Young Star Cluster Found Aglow With Mysterious X-Ray Cloud
At a distance of 6,000 light years from Earth, the star cluster RCW 38 is a relatively close star-forming region. This image covers an area about 5 light years across, and contains thousands of hot, very young stars formed less than a million years ago. X-rays from the hot upper atmospheres of 190 of these stars were detected by Chandra.
In addition to the point-like emission from stars, the Chandra image revealed a diffuse cloud of X-rays enveloping the star cluster. The X-ray spectrum of the cloud shows an excess of high-energy X-rays, which indicates that the X-rays come from trillion-volt electrons moving in a magnetic field. Such particles are typically produced by exploding stars, or in the strong magnetic fields around neutron stars or black holes, none of which is evident in RCW 38.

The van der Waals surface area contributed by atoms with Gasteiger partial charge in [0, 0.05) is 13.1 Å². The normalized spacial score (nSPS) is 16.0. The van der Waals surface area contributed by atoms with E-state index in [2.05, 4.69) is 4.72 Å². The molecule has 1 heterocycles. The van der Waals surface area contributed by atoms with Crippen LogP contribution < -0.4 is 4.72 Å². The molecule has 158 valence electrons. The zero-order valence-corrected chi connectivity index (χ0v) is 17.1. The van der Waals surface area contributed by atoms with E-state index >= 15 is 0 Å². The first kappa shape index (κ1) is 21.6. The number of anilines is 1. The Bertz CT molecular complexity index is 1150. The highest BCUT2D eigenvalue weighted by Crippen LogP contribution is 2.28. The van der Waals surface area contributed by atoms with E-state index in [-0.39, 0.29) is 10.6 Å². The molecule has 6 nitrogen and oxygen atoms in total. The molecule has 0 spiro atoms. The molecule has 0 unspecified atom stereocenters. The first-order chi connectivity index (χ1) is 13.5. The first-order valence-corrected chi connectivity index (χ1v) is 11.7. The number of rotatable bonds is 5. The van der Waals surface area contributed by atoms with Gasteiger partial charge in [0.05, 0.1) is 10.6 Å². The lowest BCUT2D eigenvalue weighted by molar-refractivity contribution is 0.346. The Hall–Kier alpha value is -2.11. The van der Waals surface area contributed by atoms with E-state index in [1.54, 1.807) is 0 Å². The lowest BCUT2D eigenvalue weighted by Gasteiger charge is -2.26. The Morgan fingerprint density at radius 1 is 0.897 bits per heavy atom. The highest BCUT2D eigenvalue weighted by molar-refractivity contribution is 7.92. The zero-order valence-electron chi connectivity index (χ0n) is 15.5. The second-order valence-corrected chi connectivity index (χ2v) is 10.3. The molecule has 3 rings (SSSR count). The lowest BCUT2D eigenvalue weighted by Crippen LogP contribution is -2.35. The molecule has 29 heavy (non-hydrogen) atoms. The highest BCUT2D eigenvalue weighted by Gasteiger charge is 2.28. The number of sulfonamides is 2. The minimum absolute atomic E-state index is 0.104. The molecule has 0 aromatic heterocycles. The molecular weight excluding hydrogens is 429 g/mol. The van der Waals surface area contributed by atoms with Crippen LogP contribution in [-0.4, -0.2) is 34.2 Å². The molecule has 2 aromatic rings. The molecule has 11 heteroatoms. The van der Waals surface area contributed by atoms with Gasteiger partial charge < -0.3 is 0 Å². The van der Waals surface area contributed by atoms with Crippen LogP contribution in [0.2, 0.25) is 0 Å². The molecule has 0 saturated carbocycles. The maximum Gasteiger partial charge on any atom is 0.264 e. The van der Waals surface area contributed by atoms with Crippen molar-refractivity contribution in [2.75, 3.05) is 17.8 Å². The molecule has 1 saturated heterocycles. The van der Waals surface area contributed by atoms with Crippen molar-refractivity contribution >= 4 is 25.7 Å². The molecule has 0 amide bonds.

One possible origin for the high-energy electrons is an undetected supernova that occurred in the cluster. Although direct evidence for such a supernova could have faded away thousands of years ago, a shock wave or a rapidly rotating neutron star produced by the outburst could be acting in concert with particles evaporating off the young stars to produce the high energy electrons.
Regardless of the origin of the energetic electrons, their presence could change the chemistry of the disks that will eventually form planets around stars in the cluster. For example, in our own solar system, we find evidence of certain short-lived radioactive nuclei (Aluminum 26 being the most well known). This implies the existence of a high-energy process late in the evolution of our solar system. If our solar system was immersed for a time in a sea of energetic particles, this could explain the rare nuclides present in meteorites found on Earth today.